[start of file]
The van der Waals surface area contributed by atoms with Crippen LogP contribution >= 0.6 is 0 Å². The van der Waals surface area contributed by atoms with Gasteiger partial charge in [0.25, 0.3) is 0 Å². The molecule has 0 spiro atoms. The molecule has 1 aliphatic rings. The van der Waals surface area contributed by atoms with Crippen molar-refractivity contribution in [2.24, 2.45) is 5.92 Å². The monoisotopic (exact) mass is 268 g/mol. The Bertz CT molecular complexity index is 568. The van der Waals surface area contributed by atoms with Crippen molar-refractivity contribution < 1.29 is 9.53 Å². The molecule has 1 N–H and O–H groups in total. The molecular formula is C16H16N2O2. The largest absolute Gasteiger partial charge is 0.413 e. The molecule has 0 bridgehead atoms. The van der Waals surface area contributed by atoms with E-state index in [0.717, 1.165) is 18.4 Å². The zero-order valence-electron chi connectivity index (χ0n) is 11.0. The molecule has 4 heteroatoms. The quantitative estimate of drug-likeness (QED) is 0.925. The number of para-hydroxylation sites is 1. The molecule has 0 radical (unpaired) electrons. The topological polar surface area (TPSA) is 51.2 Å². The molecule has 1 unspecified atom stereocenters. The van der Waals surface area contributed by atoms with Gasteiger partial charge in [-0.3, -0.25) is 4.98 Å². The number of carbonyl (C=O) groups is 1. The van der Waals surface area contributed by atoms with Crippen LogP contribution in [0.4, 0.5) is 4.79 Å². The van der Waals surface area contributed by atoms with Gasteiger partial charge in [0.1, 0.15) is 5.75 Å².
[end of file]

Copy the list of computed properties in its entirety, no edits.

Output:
The van der Waals surface area contributed by atoms with Crippen LogP contribution >= 0.6 is 0 Å². The van der Waals surface area contributed by atoms with Gasteiger partial charge in [0.25, 0.3) is 0 Å². The molecule has 0 spiro atoms. The molecule has 1 aliphatic rings. The van der Waals surface area contributed by atoms with Crippen molar-refractivity contribution in [2.24, 2.45) is 5.92 Å². The monoisotopic (exact) mass is 268 g/mol. The Bertz CT molecular complexity index is 568. The van der Waals surface area contributed by atoms with Crippen molar-refractivity contribution < 1.29 is 9.53 Å². The molecule has 1 N–H and O–H groups in total. The molecular formula is C16H16N2O2. The largest absolute Gasteiger partial charge is 0.413 e. The molecule has 0 bridgehead atoms. The van der Waals surface area contributed by atoms with E-state index in [0.717, 1.165) is 18.4 Å². The zero-order valence-electron chi connectivity index (χ0n) is 11.0. The molecule has 4 heteroatoms. The quantitative estimate of drug-likeness (QED) is 0.925. The number of para-hydroxylation sites is 1. The molecule has 0 radical (unpaired) electrons. The topological polar surface area (TPSA) is 51.2 Å². The molecule has 1 unspecified atom stereocenters. The van der Waals surface area contributed by atoms with Gasteiger partial charge in [-0.3, -0.25) is 4.98 Å². The number of carbonyl (C=O) groups is 1. The van der Waals surface area contributed by atoms with Crippen LogP contribution in [0.4, 0.5) is 4.79 Å². The van der Waals surface area contributed by atoms with Gasteiger partial charge in [0.1, 0.15) is 5.75 Å².